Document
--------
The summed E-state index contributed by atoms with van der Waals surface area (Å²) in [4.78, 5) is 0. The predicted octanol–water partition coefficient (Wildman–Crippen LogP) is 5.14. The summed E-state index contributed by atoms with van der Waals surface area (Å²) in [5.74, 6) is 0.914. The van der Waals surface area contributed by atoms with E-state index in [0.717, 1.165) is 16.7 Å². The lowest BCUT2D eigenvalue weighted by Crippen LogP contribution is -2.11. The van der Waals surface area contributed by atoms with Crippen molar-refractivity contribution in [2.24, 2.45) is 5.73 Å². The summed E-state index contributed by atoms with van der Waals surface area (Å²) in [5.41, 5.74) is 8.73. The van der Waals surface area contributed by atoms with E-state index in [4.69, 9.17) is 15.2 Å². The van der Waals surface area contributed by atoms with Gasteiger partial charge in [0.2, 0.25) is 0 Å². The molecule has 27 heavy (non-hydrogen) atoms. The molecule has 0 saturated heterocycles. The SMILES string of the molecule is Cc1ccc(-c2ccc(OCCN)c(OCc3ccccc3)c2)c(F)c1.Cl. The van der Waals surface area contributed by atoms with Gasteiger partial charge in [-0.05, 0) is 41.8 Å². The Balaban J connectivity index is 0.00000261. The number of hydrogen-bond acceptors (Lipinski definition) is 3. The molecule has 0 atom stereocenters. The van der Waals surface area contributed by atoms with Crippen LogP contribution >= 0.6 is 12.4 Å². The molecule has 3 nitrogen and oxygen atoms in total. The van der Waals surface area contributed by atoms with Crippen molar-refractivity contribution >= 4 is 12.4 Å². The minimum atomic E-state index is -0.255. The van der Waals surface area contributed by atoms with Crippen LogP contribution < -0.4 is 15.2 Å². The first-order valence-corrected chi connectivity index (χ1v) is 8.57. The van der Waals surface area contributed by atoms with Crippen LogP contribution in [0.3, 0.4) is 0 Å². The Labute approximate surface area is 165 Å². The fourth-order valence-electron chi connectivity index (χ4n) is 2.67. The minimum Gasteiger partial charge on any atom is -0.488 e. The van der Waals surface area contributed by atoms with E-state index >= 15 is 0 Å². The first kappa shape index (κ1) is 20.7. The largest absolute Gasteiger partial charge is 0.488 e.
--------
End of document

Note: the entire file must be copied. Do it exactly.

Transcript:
The summed E-state index contributed by atoms with van der Waals surface area (Å²) in [4.78, 5) is 0. The predicted octanol–water partition coefficient (Wildman–Crippen LogP) is 5.14. The summed E-state index contributed by atoms with van der Waals surface area (Å²) in [5.74, 6) is 0.914. The van der Waals surface area contributed by atoms with E-state index in [0.717, 1.165) is 16.7 Å². The lowest BCUT2D eigenvalue weighted by Crippen LogP contribution is -2.11. The van der Waals surface area contributed by atoms with Crippen molar-refractivity contribution in [2.24, 2.45) is 5.73 Å². The summed E-state index contributed by atoms with van der Waals surface area (Å²) in [5.41, 5.74) is 8.73. The van der Waals surface area contributed by atoms with E-state index in [4.69, 9.17) is 15.2 Å². The van der Waals surface area contributed by atoms with Gasteiger partial charge in [0.2, 0.25) is 0 Å². The molecule has 27 heavy (non-hydrogen) atoms. The molecule has 0 saturated heterocycles. The SMILES string of the molecule is Cc1ccc(-c2ccc(OCCN)c(OCc3ccccc3)c2)c(F)c1.Cl. The van der Waals surface area contributed by atoms with Gasteiger partial charge in [-0.05, 0) is 41.8 Å². The Balaban J connectivity index is 0.00000261. The number of hydrogen-bond acceptors (Lipinski definition) is 3. The molecule has 0 atom stereocenters. The van der Waals surface area contributed by atoms with Crippen LogP contribution >= 0.6 is 12.4 Å². The molecule has 3 nitrogen and oxygen atoms in total. The van der Waals surface area contributed by atoms with Crippen molar-refractivity contribution >= 4 is 12.4 Å². The minimum atomic E-state index is -0.255. The van der Waals surface area contributed by atoms with Crippen LogP contribution < -0.4 is 15.2 Å². The first-order valence-corrected chi connectivity index (χ1v) is 8.57. The van der Waals surface area contributed by atoms with Crippen LogP contribution in [0.3, 0.4) is 0 Å². The Labute approximate surface area is 165 Å². The fourth-order valence-electron chi connectivity index (χ4n) is 2.67. The minimum Gasteiger partial charge on any atom is -0.488 e. The van der Waals surface area contributed by atoms with E-state index >= 15 is 0 Å². The first kappa shape index (κ1) is 20.7. The largest absolute Gasteiger partial charge is 0.488 e.